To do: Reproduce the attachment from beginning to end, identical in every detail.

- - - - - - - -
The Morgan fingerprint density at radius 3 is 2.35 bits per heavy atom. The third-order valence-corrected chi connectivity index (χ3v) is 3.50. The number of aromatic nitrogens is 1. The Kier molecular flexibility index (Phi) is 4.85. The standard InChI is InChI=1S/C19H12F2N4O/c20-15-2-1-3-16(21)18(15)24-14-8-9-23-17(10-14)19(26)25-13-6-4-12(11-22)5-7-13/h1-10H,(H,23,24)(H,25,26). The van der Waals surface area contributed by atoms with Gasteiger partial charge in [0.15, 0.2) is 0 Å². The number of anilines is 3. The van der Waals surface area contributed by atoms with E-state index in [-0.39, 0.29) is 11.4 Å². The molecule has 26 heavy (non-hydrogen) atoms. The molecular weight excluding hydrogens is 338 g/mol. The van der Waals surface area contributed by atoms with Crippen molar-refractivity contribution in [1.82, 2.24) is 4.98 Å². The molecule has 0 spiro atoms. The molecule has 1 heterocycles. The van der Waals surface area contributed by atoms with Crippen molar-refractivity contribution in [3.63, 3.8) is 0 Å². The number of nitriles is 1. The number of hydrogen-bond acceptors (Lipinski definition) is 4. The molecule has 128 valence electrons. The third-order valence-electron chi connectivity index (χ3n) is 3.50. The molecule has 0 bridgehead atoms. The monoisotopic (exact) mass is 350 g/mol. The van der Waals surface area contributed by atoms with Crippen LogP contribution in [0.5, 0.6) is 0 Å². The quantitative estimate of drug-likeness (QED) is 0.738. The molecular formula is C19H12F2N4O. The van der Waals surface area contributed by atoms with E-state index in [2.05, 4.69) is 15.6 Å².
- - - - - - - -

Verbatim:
The Morgan fingerprint density at radius 3 is 2.35 bits per heavy atom. The third-order valence-corrected chi connectivity index (χ3v) is 3.50. The number of aromatic nitrogens is 1. The Kier molecular flexibility index (Phi) is 4.85. The standard InChI is InChI=1S/C19H12F2N4O/c20-15-2-1-3-16(21)18(15)24-14-8-9-23-17(10-14)19(26)25-13-6-4-12(11-22)5-7-13/h1-10H,(H,23,24)(H,25,26). The van der Waals surface area contributed by atoms with Gasteiger partial charge in [0.15, 0.2) is 0 Å². The number of anilines is 3. The van der Waals surface area contributed by atoms with E-state index in [-0.39, 0.29) is 11.4 Å². The molecule has 26 heavy (non-hydrogen) atoms. The molecular weight excluding hydrogens is 338 g/mol. The van der Waals surface area contributed by atoms with Crippen molar-refractivity contribution in [1.82, 2.24) is 4.98 Å². The molecule has 0 spiro atoms. The molecule has 1 heterocycles. The van der Waals surface area contributed by atoms with Crippen molar-refractivity contribution in [3.63, 3.8) is 0 Å². The number of nitriles is 1. The number of hydrogen-bond acceptors (Lipinski definition) is 4. The molecule has 128 valence electrons. The third-order valence-electron chi connectivity index (χ3n) is 3.50. The molecule has 0 bridgehead atoms. The monoisotopic (exact) mass is 350 g/mol. The van der Waals surface area contributed by atoms with Crippen LogP contribution in [0.5, 0.6) is 0 Å². The quantitative estimate of drug-likeness (QED) is 0.738. The molecular formula is C19H12F2N4O. The van der Waals surface area contributed by atoms with E-state index in [2.05, 4.69) is 15.6 Å².